10 Most Dangerous Waters You Will Never Want To Swim In
Around 71% of the Earth’s surface is covered in water. Considering how many oceans, lakes, and rivers there are, it is only natural that a few weird or even dangerous ones will be considered absolutely off-limits. While some of these water bodies look beautiful, others are absolutely terrifying. Here is our list of the 10 most dangerous waters you will never want to swim in.
1 Lake Natron
Tanzania’s Lake Natron is straight-up nightmarish!
The water that flows into the lake cannot flow out, and as the water evaporates, it leaves behind a high concentration of salt and other minerals, turning it into a salt lake.
The lake is extremely alkaline. It contains high amounts of a chemical called natron, which is a combination of baking soda and sodium carbonate. Because of this, the water’s pH level can be as high as 10.5.
Few creatures can survive the harsh waters of the lake. Birds and other animals that are unfortunate enough to die in the lake get calcified, and their chemically-preserved carcasses remain that way forever! (1,2)
2 Boiling Lake
As the name suggests, the Boiling Lake, situated on the island of Dominica, is not ideal for swimming!
The “lake” is actually a flooded fumarole, which is basically an opening in the Earth’s crust. Around 200 to 250 feet across, it is the second-largest hot lake in the world!
Though the temperature fluctuates, the water can get as hot as 180 to 197 ℉ along the edges, and 212 ℉ is the boiling point of water.
It tends to be much hotter at the center where the grayish-blue water actively boils and bubbles, enveloping the entire lake in a cloud of vapor.
3 Lake Nyos
Lake Nyos, a lake formed on top of a volcanic crater in northwest Cameroon, was responsible for one of the deadliest natural disasters in human history.
On 21 August 1986, a limnic eruption caused Lake Nyos to suddenly release approximately 1.6 million tons of carbon dioxide. Being heavier than air, the large cloud of CO2 descended onto nearby villages, suffocating and killing all life forms within a 16-mile radius of the lake. Over 1,746 people and 3,500 livestock perished.
4 Rio Tinto River
The Río Tinto River in Spain is famous for its unique red and orange color.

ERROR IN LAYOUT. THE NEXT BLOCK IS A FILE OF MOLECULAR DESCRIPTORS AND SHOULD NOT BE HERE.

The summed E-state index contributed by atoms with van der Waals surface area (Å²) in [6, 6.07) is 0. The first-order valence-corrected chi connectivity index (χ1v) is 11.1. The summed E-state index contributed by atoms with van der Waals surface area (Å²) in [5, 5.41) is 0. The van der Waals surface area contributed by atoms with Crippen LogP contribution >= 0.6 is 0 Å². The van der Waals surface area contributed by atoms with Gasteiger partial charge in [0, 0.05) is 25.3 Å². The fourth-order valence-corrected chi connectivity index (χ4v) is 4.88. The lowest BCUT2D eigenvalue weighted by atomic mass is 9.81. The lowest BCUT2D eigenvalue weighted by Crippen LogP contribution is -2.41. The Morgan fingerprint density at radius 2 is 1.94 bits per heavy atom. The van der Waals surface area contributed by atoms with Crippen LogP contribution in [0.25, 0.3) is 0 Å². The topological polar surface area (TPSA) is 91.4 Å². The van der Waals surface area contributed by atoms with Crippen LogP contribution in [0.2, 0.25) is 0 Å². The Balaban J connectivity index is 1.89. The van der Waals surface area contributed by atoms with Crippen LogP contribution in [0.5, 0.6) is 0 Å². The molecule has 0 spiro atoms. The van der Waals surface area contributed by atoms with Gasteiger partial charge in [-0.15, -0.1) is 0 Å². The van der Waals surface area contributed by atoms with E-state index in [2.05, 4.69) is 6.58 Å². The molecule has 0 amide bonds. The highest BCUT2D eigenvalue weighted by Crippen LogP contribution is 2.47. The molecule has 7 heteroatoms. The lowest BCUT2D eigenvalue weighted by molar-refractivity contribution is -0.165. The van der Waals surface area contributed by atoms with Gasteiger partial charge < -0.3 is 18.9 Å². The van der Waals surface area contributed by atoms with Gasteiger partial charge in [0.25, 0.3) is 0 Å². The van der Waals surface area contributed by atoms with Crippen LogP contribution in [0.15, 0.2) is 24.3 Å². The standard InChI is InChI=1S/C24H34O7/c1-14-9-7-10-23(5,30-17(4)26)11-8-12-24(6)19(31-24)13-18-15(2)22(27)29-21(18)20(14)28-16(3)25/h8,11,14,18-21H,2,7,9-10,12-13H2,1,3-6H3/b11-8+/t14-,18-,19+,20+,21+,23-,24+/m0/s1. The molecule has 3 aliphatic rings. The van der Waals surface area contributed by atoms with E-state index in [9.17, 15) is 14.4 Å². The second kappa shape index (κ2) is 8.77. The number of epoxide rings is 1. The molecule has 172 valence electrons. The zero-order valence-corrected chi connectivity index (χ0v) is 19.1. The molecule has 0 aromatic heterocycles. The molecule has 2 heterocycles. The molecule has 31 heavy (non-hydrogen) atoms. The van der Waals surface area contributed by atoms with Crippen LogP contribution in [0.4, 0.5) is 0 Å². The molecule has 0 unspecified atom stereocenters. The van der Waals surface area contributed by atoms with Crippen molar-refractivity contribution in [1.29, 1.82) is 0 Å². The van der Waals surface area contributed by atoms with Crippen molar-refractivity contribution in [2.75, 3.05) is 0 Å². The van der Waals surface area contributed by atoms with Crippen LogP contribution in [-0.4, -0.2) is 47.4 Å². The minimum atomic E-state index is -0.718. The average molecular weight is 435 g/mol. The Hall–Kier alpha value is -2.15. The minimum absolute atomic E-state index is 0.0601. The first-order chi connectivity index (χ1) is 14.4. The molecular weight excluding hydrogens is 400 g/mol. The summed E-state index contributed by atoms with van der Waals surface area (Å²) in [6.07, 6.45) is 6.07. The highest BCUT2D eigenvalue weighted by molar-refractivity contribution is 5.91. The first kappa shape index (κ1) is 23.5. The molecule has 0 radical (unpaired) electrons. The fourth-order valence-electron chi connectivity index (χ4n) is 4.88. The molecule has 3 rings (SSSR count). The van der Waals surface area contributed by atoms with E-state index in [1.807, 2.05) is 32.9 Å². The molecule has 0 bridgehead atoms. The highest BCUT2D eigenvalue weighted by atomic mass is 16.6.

The area around the river has been a source of ore mining for approximately 5,000 years. Acid mine drainage has caused the river to become so acidic that heavy metals, such as iron, dissolve into the water, giving it the strange hue.
The unique chemical makeup of the water has made this river a harsh environment for life. Due to a pH level of around 2, only some hearty microorganisms, popularly known as extremophiles, can thrive here. (1,2)
5 Lake Hillier
Situated on the edge of Middle Island off the coast of Western Australia, Lake Hillier is a salt lake most noted for its vibrant, bubblegum-pink color.
The unique color of the water is permanent and does not change even when you put it in a container. Experts think the color is caused by an organism called Dunaliella salina, which is a green microalga. Metagenomic analysis has also revealed the presence of different species of bacteria.
6 Monte Neme
On the El Monte Neme mountain of Spain, there is a lake filled with pristine, turquoise water. The surreal beauty of the lake has attracted many social media influencers who came here to get the perfect photo.
However, those who took a dip in the lake ended up getting very sick. They experienced hives and vomiting, among many other symptoms.
As it turns out, since 1915, Mount Neme was heavily exploited for its tungsten and tin reserves. Mining continued until 2012, when the mines were finally abandoned.
7 Kawah Ijen Acid Lake
In the crater of the Kawah Ijen volcano in Java, Indonesia, there is a 0.62-mile-wide lake filled with turquoise water. Though the serene lake looks inviting, swimming in it would be a mistake! It is the largest acidic crater lake in the world!
In 2008, an explorer took a small rubber boat out onto the lake to measure its acidity. The pH level of the water at the edge of the lake measured around 0.5, while at the center of the lake, the pH level was 0.13 due to the presence of a high concentration of sulfuric acid.
8 Shark Alley
“Shark Alley” refers to a narrow stretch of water between Geyser Rock and Dyer Island near Gansbaai in South Africa. As the name suggests, this area of water is notorious for great white sharks.
During the South African winter, which lasts from April to September, a large colony of 60,000 Cape fur seals migrates to the island. The sharks are drawn to the seals and come here to hunt.
9 Berkeley Pit
The Berkeley Pit, a former open-pit copper mine, is located in Montana in the United States. Approximately 1,780 feet deep, the pit is filled with heavily acidic water. Dangerous chemicals and heavy metals leach from the surrounding rocks making the water even more hazardous.
In 2016, several thousand snow geese landed on the water to avoid a snowstorm and ended up dying. After this, officials made active efforts to scare away birds to prevent them from landing on the toxic water.
10 Amazon basin
The Amazon basin covers an area of 2,400,000 square miles. Most of the basin is covered by a dense tropical forest that we all know as the Amazon rainforest.
Needless to say, the Amazon basin is home to one of the most diverse collections of wildlife. From birds and reptiles to mammals and amphibians, all life forms exist here, and many of them are extremely dangerous.
The black caiman, found in the flooded savannas of the basin, are large crocodiles that grow up to 14 feet long and weigh up to 1,100 lbs.
What are some other dangerous waters that we should know about? Let us know in the comments!
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